4 Myths About Relationships We Should Leave Behind
We receive many messages about how what romantic relationships should look like. We’re getting a constant flow of information, everywhere, on how to be in a relationship: through literature, film, music, television, advertisements, etc. Many of these ideas remain anchored in our beliefs, and subsequently in our behavior.
These beliefs contribute to us creating false expectations and feeling frustrated.
Let’s look at four of the most common myths about relationships:
1. Our better half is out there and we’ll only feel fulfilled once we find them
It’s a very common idea to believe that we all have a soulmate, a person who is going to support us, and with which we will always find wellness and personal fulfillment.
It’s a mistake to look to another person to bring you fulfillment. In doing so, we weigh down the other person with that responsibility, with the belief that they should be the ones who complete us.
There is no perfect love, and acting like we can achieve it will only make us frustrated and cause unhappiness and relationship problems.
As conflicts and differences within the relationship arise, we will believe that we are not with the right person. We no longer feel the same way about our partner. We see the relationship as a problem and go to the fastest solution, which is to end the relationship.
When we no longer know what to do, we collapse and employ this tactic, when in reality the relationships might just need work and dedication.
Maintaining a relationship in a healthy way does not mean that it will constantly give us a feeling of complete happiness. You’ll inevitably live through difficult moments where your commitment and communication are tested. It is the only way a relationship can mature.
2. My partner should know what I want without my having to say it
This is another widely held belief that dwells in many of our minds, although it is absurd and unrealistic.
Sometimes we think that our partner has divination powers and should know what we need, what we want and expect from them, without the need to say anything about it to them. Also, if they don’t realize how we feel on their own we become angry, and so begins a long journey of conflicts that begin to undermine the relationship.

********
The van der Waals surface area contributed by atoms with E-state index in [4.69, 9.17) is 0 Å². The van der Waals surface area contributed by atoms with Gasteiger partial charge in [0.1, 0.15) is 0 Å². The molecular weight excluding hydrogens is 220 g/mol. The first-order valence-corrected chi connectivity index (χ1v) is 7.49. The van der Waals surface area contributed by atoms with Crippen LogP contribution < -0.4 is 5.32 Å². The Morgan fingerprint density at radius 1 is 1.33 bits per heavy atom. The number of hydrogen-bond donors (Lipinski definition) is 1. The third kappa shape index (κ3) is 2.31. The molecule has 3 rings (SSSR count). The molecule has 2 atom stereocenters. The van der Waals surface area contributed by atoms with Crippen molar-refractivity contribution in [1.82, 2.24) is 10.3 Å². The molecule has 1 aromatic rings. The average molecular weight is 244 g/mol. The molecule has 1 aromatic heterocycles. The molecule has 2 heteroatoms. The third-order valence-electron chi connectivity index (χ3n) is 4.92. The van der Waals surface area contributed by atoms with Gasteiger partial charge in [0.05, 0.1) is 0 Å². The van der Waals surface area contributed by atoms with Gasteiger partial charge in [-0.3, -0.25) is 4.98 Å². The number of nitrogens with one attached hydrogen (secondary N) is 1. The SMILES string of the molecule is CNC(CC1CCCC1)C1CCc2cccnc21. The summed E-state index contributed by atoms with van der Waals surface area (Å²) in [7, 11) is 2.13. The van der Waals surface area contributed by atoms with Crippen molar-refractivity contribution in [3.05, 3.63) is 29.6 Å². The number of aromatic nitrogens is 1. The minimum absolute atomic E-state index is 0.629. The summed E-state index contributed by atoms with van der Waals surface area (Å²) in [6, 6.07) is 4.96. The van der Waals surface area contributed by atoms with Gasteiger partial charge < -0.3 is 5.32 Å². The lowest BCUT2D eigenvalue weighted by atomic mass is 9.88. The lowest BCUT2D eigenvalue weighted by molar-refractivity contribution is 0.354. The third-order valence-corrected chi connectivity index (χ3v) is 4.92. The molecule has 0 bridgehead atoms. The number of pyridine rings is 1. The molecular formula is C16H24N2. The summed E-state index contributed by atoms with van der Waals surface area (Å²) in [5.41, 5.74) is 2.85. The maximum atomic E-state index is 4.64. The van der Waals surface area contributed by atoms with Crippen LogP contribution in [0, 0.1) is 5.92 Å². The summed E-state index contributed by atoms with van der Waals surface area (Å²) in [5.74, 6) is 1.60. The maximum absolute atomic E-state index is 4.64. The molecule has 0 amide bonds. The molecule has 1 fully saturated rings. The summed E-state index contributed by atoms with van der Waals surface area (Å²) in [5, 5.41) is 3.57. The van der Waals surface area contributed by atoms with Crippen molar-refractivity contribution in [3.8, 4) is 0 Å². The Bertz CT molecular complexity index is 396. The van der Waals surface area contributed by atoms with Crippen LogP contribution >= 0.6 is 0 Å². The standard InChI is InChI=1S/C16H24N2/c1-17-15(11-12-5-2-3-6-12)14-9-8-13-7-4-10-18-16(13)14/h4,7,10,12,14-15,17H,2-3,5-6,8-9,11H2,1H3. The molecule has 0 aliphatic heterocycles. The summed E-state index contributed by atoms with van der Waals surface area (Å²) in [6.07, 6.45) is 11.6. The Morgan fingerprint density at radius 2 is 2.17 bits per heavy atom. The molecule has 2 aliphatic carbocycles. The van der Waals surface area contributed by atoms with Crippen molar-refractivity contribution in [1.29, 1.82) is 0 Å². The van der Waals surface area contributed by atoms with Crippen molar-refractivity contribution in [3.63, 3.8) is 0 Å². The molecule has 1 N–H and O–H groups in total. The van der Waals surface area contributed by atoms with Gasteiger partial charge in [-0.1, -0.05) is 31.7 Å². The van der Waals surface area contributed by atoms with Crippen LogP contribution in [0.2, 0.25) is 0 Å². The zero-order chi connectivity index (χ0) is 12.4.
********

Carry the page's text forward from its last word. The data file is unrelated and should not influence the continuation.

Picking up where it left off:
We’re slowly poisoning ourselves by not expressing our needs, and expecting that our partner is going to read our mind.
3. Sexuality should be spontaneous
The messages and images we receive through movies, books, and social media also influence our beliefs and expectations about sexual encounters within a relationship.
The romantic myth that everything must flow perfectly and happen at the right time is fairytale that has nothing to do with reality. To maintain good sexual communication, it’s necessary to exchange tastes, opinions and beliefs about it.
Healthy relationships require communication about how the sexual relationship between the two of you is evolving. To make new proposals, to innovate and and to light the flame of passion whenever possible; respecting the time and needs of the other person.
There are many situations that require couples to plan ahead to have sexual encounters; whether it’s due to fatigue, having little free time or having a family life with children.
4. Love is enough to solve relationship problems
Love is necessary, but it’s not enough to keep a relationship properly maintained; there are many other factors. The main one, without a doubt, is the mutual care of the love and the relationship.
Conflict is a natural part of a couple’s relationship, and it begins to emerge as the relationship progresses. Conflicts can be healthy, however, when tackled with respect and honesty.
There also may be relationships where there’s a lot of love, but it’s not properly cared for, and for various reasons, they inevitably end up sinking the relationship. The relationship can’t stand if it’s not equally important to both of you, and if there’s not real involvement, considering the other person as your priority.
These myths are part of our deepest beliefs about what relationships should be like, that although we have gone over them, it can be difficult to break off from them. Leaving this way of thinking and living behind requires a lot of effort, commitment and self-improvement; but you can do it.